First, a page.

New York News in Research: June  2017

Introducing Sema4: A Spinout Company of the Mount Sinai Health System

The  System  Mount Sinai Health System announced that it has spun out several genetic testing and data sciences components from its Department of Genetics and Genomic Sciences and the Icahn Institute for Genomics and Multiscale Biology into a for-profit company, Sema4 . Take a closer look.

SUNY Upstate Mental Health Researcher Applauds $20 Million State Investment

At SUNY Upstate Medical University, Dr. Stephen Glatt's lab primarily works to identify genes and environmental risk factors associated with mental health disorders, with the hope of improving diagnosis, intervention and treatments. Past research has helped identify a gene linked to schizophrenia.

Dr. Glatt says there's already lots of great work happening at SUNY Upstate, but additional funding could go a long way in helping the university be even more competitive.

"Funding will help bring more talented researchers, help grow our labs and expand our ability to make medical discoveries," he said about New York State's appropriation of $20 million for research at academic medical centers and $300 million to grow the life sciences sector.  Take a closer look.
University of Rochester Medical Center: Stem Cells May Be the Key to Staying Strong in Old Age

University of Rochester Medical Center researchers have discovered that loss of muscle stem cells is the main driving force behind muscle decline in old age in mice. Their finding challenges the current prevailing theory that age-related muscle decline is primarily caused by loss of motor neurons.  Take a closer look.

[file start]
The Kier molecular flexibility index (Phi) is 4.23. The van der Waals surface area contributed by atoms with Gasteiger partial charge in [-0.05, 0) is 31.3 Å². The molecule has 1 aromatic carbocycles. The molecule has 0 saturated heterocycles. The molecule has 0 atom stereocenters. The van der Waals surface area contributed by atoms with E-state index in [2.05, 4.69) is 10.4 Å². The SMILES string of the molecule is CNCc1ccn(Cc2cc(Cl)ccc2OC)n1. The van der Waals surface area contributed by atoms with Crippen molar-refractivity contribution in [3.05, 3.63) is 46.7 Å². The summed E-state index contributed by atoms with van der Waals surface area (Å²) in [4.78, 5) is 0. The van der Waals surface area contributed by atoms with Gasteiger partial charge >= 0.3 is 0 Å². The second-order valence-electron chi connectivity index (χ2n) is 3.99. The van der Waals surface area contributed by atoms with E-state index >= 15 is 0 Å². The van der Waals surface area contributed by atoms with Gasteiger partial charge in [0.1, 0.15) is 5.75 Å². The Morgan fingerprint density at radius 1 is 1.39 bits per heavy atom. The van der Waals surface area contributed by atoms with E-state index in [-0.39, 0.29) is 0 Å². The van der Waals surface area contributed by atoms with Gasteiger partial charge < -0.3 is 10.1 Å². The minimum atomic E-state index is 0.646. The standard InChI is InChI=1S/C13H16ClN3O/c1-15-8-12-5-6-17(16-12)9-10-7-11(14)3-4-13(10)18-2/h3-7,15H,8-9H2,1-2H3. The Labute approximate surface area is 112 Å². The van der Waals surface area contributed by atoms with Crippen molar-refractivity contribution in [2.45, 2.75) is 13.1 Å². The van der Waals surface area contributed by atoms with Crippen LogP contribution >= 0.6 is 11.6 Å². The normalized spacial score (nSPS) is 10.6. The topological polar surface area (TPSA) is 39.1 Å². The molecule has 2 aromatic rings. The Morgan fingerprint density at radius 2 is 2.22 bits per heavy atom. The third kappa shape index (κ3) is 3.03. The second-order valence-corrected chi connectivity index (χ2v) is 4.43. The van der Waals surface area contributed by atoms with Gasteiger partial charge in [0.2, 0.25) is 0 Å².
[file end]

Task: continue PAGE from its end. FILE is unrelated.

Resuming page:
Columbia University Medical Center: New Lung "Organoids" In a Dish Mimic Features of Full-Size Lung

New lung "organoids"-tiny 3-D structures that mimic features of a full-sized lung-have been created from human pluripotent stem cells by researchers at Columbia University Medical Center (CUMC). The team used the organoids to generate models of human lung diseases in a lab dish, which could be used to advance our understanding of a variety of respiratory diseases.  Take a closer look.
University of Rochester Medical Center: A New Way to Slow Cancer Cell Growth

Researchers from the University of Rochester's Center for RNA Biology  have identified a new way to potentially slow the fast-growing cells that characterize all types of cancer. The findings  were made in kidney and cervical cancer cells in the laboratory. Take a closer look.
Weill Cornell Medicine: Patient-Specific Method Improves Monitoring of Leukemia Cells

A technique developed by Weill Cornell Medicine and NewYork-Presbyterian investigators can detect cancer cells surviving therapy in the most common form of leukemia in adults more sensitively and precisely than traditional microscopic observation.  Take a closer look.
Icahn School of Medicine at Mount Sinai: Engineering New Anti-Cancer Drugs from Old Medicines

An interdisciplinary collaboration including 45 researchers has discovered a new class of drug candidates that activates the tumor suppressor protein PP2A. These new compounds have been shown to inhibit the growth of lung cancer tumors in mice, and have implications for a broad array of intractable cancers as well as neurodegenerative diseases such as Parkinson's and Alzheimer's.  Take a closer look.
NYU Langone Medical Center: Certain Immune Reaction to Viruses Causes Learning Problems

Researchers have discovered a mechanism by which the body's immune reaction to viruses like influenza and human immunodeficiency virus (HIV) may cause learning and memory problems.  Take a closer look.
Columbia University Medical Center: Pioneering Surgical Treatment for Depression

"Unless you've been there," observes Vito Randazzo, "you'll never understand the pain of mental illness." Vito suffered from nearly unendurable depression for more than a decade. But a new kind of neurosurgery has given him a reprieve.  Take a closer look.
University at Buffalo Jacobs School of Medicine and Biomedical Sciences: How Does Neuropathy Happen? New Research Reveals a Pathway and a Possible Therapeutic Option